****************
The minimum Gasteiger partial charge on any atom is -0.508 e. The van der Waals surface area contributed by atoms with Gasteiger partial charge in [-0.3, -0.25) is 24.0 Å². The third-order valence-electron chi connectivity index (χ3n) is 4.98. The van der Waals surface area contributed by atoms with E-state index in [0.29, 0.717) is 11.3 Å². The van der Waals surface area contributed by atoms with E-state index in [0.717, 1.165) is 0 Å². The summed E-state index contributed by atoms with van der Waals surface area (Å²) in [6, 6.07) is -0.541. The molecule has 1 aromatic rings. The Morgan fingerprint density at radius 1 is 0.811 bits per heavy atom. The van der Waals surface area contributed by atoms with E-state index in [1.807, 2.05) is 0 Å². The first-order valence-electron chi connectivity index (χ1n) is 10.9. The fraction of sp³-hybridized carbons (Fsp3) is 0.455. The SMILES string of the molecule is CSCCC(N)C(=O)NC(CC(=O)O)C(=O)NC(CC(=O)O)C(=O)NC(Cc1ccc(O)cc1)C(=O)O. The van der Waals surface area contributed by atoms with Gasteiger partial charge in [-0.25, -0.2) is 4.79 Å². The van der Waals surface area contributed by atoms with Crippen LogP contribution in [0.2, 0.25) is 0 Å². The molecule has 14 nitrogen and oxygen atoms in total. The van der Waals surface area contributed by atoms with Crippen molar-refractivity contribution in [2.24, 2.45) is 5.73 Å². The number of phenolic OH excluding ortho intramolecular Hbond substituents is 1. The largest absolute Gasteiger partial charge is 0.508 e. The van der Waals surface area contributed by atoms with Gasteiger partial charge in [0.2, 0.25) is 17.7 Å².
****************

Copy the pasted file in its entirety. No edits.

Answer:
The minimum Gasteiger partial charge on any atom is -0.508 e. The van der Waals surface area contributed by atoms with Gasteiger partial charge in [-0.3, -0.25) is 24.0 Å². The third-order valence-electron chi connectivity index (χ3n) is 4.98. The van der Waals surface area contributed by atoms with E-state index in [0.29, 0.717) is 11.3 Å². The van der Waals surface area contributed by atoms with E-state index in [0.717, 1.165) is 0 Å². The summed E-state index contributed by atoms with van der Waals surface area (Å²) in [6, 6.07) is -0.541. The molecule has 1 aromatic rings. The Morgan fingerprint density at radius 1 is 0.811 bits per heavy atom. The van der Waals surface area contributed by atoms with E-state index in [1.807, 2.05) is 0 Å². The first-order valence-electron chi connectivity index (χ1n) is 10.9. The fraction of sp³-hybridized carbons (Fsp3) is 0.455. The SMILES string of the molecule is CSCCC(N)C(=O)NC(CC(=O)O)C(=O)NC(CC(=O)O)C(=O)NC(Cc1ccc(O)cc1)C(=O)O. The van der Waals surface area contributed by atoms with Gasteiger partial charge in [-0.25, -0.2) is 4.79 Å². The van der Waals surface area contributed by atoms with Crippen LogP contribution in [0.2, 0.25) is 0 Å². The molecule has 14 nitrogen and oxygen atoms in total. The van der Waals surface area contributed by atoms with Crippen molar-refractivity contribution in [2.24, 2.45) is 5.73 Å². The number of phenolic OH excluding ortho intramolecular Hbond substituents is 1. The largest absolute Gasteiger partial charge is 0.508 e. The van der Waals surface area contributed by atoms with Gasteiger partial charge in [0.2, 0.25) is 17.7 Å².